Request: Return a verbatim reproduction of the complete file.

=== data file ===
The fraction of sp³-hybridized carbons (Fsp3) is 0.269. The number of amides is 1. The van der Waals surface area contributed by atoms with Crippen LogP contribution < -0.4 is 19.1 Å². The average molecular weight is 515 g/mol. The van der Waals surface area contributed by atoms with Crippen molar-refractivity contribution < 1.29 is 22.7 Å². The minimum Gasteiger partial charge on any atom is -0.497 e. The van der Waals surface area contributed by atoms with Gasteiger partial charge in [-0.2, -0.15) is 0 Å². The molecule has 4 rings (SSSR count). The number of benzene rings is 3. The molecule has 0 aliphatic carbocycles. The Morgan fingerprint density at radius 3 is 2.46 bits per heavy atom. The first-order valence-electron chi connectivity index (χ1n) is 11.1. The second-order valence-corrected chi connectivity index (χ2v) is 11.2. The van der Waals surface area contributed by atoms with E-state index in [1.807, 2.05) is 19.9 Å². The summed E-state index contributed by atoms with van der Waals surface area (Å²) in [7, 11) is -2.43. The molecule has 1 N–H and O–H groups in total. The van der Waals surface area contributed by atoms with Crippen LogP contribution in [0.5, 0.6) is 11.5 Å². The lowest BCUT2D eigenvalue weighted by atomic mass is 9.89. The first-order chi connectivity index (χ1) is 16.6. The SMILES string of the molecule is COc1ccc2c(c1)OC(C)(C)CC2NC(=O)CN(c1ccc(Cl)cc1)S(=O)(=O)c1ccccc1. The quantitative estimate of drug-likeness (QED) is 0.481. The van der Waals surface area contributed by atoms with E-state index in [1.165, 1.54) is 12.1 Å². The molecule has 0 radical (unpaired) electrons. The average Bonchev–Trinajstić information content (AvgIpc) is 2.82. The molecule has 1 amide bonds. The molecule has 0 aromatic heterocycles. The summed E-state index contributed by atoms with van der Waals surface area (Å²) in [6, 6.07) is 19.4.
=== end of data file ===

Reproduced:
The fraction of sp³-hybridized carbons (Fsp3) is 0.269. The number of amides is 1. The van der Waals surface area contributed by atoms with Crippen LogP contribution < -0.4 is 19.1 Å². The average molecular weight is 515 g/mol. The van der Waals surface area contributed by atoms with Crippen molar-refractivity contribution < 1.29 is 22.7 Å². The minimum Gasteiger partial charge on any atom is -0.497 e. The van der Waals surface area contributed by atoms with Gasteiger partial charge in [-0.2, -0.15) is 0 Å². The molecule has 4 rings (SSSR count). The number of benzene rings is 3. The molecule has 0 aliphatic carbocycles. The Morgan fingerprint density at radius 3 is 2.46 bits per heavy atom. The first-order valence-electron chi connectivity index (χ1n) is 11.1. The second-order valence-corrected chi connectivity index (χ2v) is 11.2. The van der Waals surface area contributed by atoms with E-state index in [1.807, 2.05) is 19.9 Å². The summed E-state index contributed by atoms with van der Waals surface area (Å²) in [7, 11) is -2.43. The molecule has 1 N–H and O–H groups in total. The van der Waals surface area contributed by atoms with Crippen LogP contribution in [0.5, 0.6) is 11.5 Å². The lowest BCUT2D eigenvalue weighted by atomic mass is 9.89. The first-order chi connectivity index (χ1) is 16.6. The SMILES string of the molecule is COc1ccc2c(c1)OC(C)(C)CC2NC(=O)CN(c1ccc(Cl)cc1)S(=O)(=O)c1ccccc1. The quantitative estimate of drug-likeness (QED) is 0.481. The van der Waals surface area contributed by atoms with E-state index in [1.165, 1.54) is 12.1 Å². The molecule has 0 radical (unpaired) electrons. The average Bonchev–Trinajstić information content (AvgIpc) is 2.82. The molecule has 1 amide bonds. The molecule has 0 aromatic heterocycles. The summed E-state index contributed by atoms with van der Waals surface area (Å²) in [6, 6.07) is 19.4.